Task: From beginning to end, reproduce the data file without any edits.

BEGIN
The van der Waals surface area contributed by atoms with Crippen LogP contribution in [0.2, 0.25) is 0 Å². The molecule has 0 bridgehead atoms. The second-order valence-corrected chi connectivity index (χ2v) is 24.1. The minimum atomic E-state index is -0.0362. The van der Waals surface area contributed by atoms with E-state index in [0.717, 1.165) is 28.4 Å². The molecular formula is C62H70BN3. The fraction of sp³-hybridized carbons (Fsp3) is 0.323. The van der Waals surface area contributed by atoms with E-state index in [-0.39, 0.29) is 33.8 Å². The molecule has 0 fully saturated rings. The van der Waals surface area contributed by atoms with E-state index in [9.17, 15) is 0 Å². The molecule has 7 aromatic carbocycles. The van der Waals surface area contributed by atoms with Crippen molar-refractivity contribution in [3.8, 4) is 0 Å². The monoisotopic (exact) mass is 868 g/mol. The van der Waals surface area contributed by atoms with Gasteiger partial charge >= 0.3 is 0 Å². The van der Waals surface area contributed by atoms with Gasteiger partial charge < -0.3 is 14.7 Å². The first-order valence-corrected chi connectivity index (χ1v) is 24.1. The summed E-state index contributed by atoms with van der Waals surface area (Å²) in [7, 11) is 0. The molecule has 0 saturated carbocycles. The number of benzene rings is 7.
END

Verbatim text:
The van der Waals surface area contributed by atoms with Crippen LogP contribution in [0.2, 0.25) is 0 Å². The molecule has 0 bridgehead atoms. The second-order valence-corrected chi connectivity index (χ2v) is 24.1. The minimum atomic E-state index is -0.0362. The van der Waals surface area contributed by atoms with E-state index in [0.717, 1.165) is 28.4 Å². The molecular formula is C62H70BN3. The fraction of sp³-hybridized carbons (Fsp3) is 0.323. The van der Waals surface area contributed by atoms with E-state index in [-0.39, 0.29) is 33.8 Å². The molecule has 0 fully saturated rings. The van der Waals surface area contributed by atoms with E-state index in [9.17, 15) is 0 Å². The molecule has 7 aromatic carbocycles. The van der Waals surface area contributed by atoms with Crippen molar-refractivity contribution in [3.8, 4) is 0 Å². The monoisotopic (exact) mass is 868 g/mol. The van der Waals surface area contributed by atoms with Gasteiger partial charge >= 0.3 is 0 Å². The van der Waals surface area contributed by atoms with Gasteiger partial charge < -0.3 is 14.7 Å². The first-order valence-corrected chi connectivity index (χ1v) is 24.1. The summed E-state index contributed by atoms with van der Waals surface area (Å²) in [7, 11) is 0. The molecule has 0 saturated carbocycles. The number of benzene rings is 7.